The vaccine trials tested thousands of children with good effect and safety. Almost 6 million children have now been vaccinated in the US. Many have some symptoms after the vaccine, but most are mild to moderate and resolve within a day or two, similar to what is seen with other vaccines. There may be rare more severe adverse side effects. Some can be quite serious, such as severe allergic reactions. Again, these are very rare and are possible with any vaccine or medication that children take. Currently the CDC is investigating reports of myocarditis, which is heart inflammation after COVID vaccines. This is a very rare condition, and study is underway to see if it is related to the vaccine or just coincidence. To put it in perspective, COVID infection or post COVID inflammation a syndrome called (MIS-C) is much more likely to cause myocarditis than the vaccine. So at the end of the day, COVID vaccination for children is quite safe and effective.
Is there an easy way to explain mRNA technology used in the Pfizer and Moderna vaccines and why it’s safe?
mRNA technology has been around for a while, but hasn’t been mainstream until the COVID vaccine was approved for emergency use. Messenger RNA (mRNA) is a molecule that the cell uses to send messages to make proteins in the cell. So basically, the vaccine delivers the message to the cells to make antibodies against the virus that causes COVID. That way, the body is prepared to fight off the infection before it gets started. There are many steps along the way to getting antibodies produced for protection. This is just one way to do it that is quick and effective.
How will the vaccine for kids be different from the COVID vaccine for adults? Is it just a different dosage?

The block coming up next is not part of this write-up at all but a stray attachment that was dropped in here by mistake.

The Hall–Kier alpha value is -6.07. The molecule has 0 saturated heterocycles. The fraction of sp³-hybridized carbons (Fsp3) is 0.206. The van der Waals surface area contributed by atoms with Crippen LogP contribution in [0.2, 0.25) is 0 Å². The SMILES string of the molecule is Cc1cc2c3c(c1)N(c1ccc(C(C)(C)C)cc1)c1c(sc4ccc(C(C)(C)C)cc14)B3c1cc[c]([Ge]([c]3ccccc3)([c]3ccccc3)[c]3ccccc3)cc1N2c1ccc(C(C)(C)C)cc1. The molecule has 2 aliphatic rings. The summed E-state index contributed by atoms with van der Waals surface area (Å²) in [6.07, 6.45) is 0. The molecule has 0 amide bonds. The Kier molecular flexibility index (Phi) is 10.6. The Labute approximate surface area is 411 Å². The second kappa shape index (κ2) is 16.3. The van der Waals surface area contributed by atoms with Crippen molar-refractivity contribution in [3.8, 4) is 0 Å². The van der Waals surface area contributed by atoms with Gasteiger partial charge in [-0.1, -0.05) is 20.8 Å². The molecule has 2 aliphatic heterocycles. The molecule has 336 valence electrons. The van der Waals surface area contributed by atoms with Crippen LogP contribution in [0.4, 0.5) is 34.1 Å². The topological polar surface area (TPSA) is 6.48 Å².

The dosage for the Pfizer vaccine is the same for adults as for adolescents. Studies are ongoing in younger children and will be used to determine if a different dosage is needed.
Will my child feel tired or ill after getting the vaccine?
Side effects for children are similar to those of adults. They are similar to side effects of other vaccines and include fever, fatigue, pain and/or swelling at the site of injection, rash, etc. They tend to last a day or two then go away. Many people have no side effects at all.
What are the biggest concerns you are hearing from parents about vaccinating their children, and how do you address them?
Parents are concerned about if the vaccine is safe and effective. I continue to talk with people about the reliability of the process that the manufacturers followed, the results of the studies and information that we have and the continued surveillance for safety and efficacy that is ongoing. The CDC has some good information for patients and parents at cdc.gov/coronavirus/2019-ncov/vaccines
What will my vaccinated child be able to do that my child shouldn’t do if left unvaccinated for COVID?
Vaccinated children should be better protected from infection, so should be able to safely do more. As more people are getting vaccinated and the rates of infection are going down, the CDC and other groups are allowing vaccinated individuals to get back to a more normal pre-pandemic life. Vaccination should be particularly helpful in getting back safely to normal, non-mask interaction in schools, sports, camps, travel and other activities.
When/where can I get my child vaccinated?
There are many providers administering vaccines, from doctor’s offices to pharmacies to community-run vaccine clinics. The Arizona Department of Health Services website is helpful in finding a vaccine near you: azdhs.gov/covid19/vaccines/index.php#find-vaccines
What didn’t I ask that you’d like to add?
Though infection rates are going down, we’re not out of the woods yet. I think that vaccination for adults and children is going to change life for the better and make a huge difference in the fight against COVID. They are safe and effective. If they weren’t so, I wouldn’t put the health of my family and patients at risk by recommending them. I got vaccinated as soon as it was available to me. My wife recently finished her series (she was in a different risk category than me). I signed my two oldest children (ages 12 and 14) up for vaccination the first day it was available … I can’t wait for the vaccine to be available for my 8- and 10-year-old children, and am planning on vaccinating them as soon as possible.
Raising Arizona Kids partners with the Arizona Chapter of the American Academy of Pediatrics to bring evidence-based child-health information to Arizona communities.